Four Russian Aerospace Forces Tu-95MS strategic bombers performed a planned flight over the “neutral waters” of the Chukchi, Bering and Okhotsk Seas and the northern part of the Pacific Ocean, the Defense Ministry said Wednesday.
“Four Tu-95MS strategic bombers of Russian Aerospace Forces’s long-range aviation completed a scheduled flight in airspace over the neutral waters of the Chukchi, Bering and Okhotsk seas, as well as the North Pacific. Take-off was carried out from airfields in the Chukotka Autonomous Okrug and Amur Region,” the ministry said.
According to the Ministry statement, the 11-hour mission was “carried out in strict accordance with the international rules for the use of airspace”.
“The Russian aircraft were escorted by U.S. Air Force F-22 Raptor fifth-generation fighter jets at some sections of the route”, the statement added.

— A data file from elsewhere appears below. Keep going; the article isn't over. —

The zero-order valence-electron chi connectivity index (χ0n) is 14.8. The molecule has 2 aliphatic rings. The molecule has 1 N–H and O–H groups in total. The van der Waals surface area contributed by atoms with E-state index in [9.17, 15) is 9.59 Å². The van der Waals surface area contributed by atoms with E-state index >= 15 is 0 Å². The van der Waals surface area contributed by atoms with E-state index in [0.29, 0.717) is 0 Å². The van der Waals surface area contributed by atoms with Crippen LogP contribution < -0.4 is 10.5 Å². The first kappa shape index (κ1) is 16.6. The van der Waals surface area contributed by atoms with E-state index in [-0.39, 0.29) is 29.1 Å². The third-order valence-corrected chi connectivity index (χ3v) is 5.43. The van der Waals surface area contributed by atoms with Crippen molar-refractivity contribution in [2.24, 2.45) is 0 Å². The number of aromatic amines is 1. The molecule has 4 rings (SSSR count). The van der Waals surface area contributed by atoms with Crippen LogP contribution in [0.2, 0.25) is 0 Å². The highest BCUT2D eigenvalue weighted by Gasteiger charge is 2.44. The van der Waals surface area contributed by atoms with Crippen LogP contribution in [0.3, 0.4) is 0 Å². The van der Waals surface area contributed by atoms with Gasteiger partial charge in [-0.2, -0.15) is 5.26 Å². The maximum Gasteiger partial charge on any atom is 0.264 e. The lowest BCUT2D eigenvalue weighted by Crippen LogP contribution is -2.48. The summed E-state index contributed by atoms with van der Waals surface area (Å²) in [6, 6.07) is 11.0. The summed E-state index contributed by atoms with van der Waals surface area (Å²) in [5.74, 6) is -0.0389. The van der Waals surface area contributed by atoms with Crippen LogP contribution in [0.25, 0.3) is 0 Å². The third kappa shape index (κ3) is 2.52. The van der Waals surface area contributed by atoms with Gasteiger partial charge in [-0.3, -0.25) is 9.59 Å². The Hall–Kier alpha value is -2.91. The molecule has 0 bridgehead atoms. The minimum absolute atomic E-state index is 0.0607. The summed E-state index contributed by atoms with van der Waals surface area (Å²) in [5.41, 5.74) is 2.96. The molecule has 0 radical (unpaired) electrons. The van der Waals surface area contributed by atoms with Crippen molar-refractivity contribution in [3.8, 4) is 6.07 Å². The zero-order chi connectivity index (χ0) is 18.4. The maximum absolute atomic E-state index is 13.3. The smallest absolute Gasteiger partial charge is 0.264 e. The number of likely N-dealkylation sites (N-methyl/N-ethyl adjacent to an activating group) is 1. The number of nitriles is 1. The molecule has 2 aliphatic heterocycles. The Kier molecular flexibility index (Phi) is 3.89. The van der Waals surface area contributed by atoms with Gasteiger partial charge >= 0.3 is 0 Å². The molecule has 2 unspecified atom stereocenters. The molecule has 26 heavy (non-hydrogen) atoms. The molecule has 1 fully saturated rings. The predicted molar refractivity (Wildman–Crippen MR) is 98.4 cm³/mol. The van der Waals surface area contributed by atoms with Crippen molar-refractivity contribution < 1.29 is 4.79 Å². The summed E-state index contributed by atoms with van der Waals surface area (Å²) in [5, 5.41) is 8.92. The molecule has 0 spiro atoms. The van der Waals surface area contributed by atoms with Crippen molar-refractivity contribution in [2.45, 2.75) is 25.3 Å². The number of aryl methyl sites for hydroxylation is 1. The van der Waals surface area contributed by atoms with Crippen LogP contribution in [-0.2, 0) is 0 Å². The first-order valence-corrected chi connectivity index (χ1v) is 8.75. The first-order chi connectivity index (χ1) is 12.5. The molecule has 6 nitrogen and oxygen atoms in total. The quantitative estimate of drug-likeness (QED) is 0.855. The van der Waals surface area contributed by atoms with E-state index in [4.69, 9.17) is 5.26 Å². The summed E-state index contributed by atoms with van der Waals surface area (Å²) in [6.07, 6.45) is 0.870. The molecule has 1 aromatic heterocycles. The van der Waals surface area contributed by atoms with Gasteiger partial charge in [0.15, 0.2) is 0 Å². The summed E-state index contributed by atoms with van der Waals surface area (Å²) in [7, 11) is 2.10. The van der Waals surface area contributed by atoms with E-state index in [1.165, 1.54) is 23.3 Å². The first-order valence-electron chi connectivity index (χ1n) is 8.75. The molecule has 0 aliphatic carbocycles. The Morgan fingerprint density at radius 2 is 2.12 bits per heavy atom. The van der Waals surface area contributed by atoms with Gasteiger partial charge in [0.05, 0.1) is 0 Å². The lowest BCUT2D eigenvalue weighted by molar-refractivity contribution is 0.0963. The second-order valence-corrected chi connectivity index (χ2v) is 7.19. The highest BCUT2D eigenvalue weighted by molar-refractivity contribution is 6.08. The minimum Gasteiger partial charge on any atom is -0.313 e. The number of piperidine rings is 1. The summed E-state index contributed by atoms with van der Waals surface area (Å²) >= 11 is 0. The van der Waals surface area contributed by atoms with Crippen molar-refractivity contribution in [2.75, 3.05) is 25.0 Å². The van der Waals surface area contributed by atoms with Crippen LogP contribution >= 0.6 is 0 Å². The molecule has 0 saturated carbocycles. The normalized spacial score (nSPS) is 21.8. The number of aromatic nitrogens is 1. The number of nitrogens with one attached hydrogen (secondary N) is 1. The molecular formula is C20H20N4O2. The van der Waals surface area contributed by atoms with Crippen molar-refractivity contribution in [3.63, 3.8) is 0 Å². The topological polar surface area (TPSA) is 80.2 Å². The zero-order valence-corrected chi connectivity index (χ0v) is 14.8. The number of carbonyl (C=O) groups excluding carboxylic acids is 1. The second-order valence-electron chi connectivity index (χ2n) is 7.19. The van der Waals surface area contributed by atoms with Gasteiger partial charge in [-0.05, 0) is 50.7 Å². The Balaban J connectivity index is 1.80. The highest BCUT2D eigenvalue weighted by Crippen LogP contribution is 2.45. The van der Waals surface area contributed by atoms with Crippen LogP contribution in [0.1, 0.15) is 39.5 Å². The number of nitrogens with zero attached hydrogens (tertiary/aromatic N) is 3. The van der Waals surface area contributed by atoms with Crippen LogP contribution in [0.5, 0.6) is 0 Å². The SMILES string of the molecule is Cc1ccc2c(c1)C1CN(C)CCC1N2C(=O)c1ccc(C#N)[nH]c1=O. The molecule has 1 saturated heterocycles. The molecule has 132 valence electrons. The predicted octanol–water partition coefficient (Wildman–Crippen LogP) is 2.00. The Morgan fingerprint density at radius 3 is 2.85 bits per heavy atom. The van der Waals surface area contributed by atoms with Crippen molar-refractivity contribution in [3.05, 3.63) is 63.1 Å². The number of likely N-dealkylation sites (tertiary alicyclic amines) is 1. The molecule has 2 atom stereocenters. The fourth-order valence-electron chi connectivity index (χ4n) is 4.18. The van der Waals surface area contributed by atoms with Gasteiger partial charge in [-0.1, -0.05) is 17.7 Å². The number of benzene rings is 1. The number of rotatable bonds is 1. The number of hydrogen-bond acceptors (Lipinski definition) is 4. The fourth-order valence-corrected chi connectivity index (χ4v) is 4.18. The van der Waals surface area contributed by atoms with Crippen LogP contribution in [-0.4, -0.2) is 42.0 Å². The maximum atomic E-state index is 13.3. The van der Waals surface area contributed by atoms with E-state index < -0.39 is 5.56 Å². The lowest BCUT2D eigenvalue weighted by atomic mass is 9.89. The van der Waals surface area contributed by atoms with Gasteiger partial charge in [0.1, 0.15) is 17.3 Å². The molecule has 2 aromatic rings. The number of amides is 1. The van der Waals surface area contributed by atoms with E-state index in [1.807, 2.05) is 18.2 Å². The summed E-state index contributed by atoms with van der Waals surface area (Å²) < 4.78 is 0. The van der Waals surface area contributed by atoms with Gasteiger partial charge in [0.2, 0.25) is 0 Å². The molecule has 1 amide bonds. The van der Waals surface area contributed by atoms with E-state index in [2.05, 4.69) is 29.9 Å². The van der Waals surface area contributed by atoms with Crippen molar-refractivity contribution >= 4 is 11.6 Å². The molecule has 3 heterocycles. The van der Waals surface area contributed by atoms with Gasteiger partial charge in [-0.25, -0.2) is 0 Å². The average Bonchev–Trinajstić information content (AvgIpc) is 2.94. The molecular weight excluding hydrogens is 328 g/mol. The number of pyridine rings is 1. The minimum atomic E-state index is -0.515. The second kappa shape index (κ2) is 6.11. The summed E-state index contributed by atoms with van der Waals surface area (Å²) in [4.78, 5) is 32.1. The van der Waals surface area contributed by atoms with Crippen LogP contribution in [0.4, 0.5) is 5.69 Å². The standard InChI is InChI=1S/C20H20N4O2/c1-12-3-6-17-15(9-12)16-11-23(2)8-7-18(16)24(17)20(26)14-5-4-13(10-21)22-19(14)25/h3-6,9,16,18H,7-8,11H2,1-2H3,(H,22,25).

This is the second such mission conducted by the Russian Tu-95MS bombers this past week.
On June 10, four Tu-95MS bombers carried out air patrols over the “neutral waters” of the Chukchi, Bering and Okhotsk Seas and the North Pacific which led to the U.S. Air Force scrambling F-22 Raptors to intercept the bombers.
Tupolev Tu-95 (NATO reporting name: “Bear”) is a large, four-engine turboprop-powered strategic bomber and missile platform. First flown in 1952, the Tu-95 entered service with the Soviet Union in 1956 and is expected to serve the Russian Air Force until at least 2040.
Tu-95MS “Bear-H” is an upgraded variant of the Tu-95 bomber. This variant became the launch platform of the Raduga Kh-55 cruise missile and put into serial production in 1981.